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2.8 DRIVE BELTS. Drive belts, or V-belts, are designated by their
cross-sectional dimension and their length, in inches.  The standard
cross-section dimensions of a belt width and depth are given in Table 2-3.
A model for a belt might be, for example, B48.  This would mean that it has
a cross section of 0.66 inches width, 0.41 inches depth, and 48 inches
length.  The length is at its pitch diameter.  The actual outside dimension
of the belt will be an inch or two longer.  When replacing a fan belt, the
new belt must be of the same cross section as the original.  If it is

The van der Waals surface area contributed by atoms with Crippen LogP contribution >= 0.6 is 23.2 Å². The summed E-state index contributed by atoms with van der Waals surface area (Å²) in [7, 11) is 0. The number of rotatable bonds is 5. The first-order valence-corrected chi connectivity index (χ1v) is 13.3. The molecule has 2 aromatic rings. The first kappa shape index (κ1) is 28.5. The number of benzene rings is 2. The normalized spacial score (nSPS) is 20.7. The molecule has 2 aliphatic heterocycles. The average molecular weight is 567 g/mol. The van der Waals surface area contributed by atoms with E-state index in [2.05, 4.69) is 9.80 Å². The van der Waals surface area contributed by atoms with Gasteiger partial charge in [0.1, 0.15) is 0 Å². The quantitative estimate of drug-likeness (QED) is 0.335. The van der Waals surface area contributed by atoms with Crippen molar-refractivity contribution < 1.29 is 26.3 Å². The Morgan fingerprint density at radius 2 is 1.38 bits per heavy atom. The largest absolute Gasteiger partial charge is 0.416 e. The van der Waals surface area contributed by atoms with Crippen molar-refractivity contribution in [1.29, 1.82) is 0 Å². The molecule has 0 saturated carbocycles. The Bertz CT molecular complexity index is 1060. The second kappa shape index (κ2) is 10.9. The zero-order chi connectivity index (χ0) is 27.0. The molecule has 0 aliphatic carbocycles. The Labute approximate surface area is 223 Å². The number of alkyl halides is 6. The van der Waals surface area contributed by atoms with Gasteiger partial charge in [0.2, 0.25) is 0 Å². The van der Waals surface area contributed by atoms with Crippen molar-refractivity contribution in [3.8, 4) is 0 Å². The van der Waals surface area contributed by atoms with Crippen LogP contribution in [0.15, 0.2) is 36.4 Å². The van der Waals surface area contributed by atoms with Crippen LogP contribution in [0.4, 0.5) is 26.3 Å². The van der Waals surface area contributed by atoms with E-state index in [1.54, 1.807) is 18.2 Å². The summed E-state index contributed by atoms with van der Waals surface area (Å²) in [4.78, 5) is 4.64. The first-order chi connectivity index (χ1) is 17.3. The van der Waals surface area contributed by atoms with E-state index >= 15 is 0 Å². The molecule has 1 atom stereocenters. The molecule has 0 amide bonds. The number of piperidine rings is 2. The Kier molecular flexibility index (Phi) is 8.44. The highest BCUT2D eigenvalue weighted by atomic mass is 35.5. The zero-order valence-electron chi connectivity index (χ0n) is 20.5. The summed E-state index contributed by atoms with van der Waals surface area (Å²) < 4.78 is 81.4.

different,  it will ride higher or lower in the groove of the sheave, and
change the effective pitch diameter of the sheave.  New belts will normally
ride much higher in the sheave groove than an old belt.  When the new belt
wears, its "w" dimension can become smaller, causing the belt to sink deeper
into the groove of the sheave.
Nominal V-Belt Cross Sections
When replacing a drive belt, it is necessary to move the motor to
relieve the belt tension.  After the belt is slipped over the sheaves, the
belts are retensioned.  One guideline is to make it tight enough so that the
center of the span will deflect 1 inch when moderate finger pressure is
applied (Figure 2-17).  This is not very exact.  There are tools available
for measuring belt tension, but the required belt tension is not always
known.  A simple guideline is to make the belt as loose as possible, without
it slipping on the sheave or flopping around when it is operating.  A belt
that is tightened too much puts extra force on the fan and motor bearings,
and can cause bearing failure.
Setting Belt Tension


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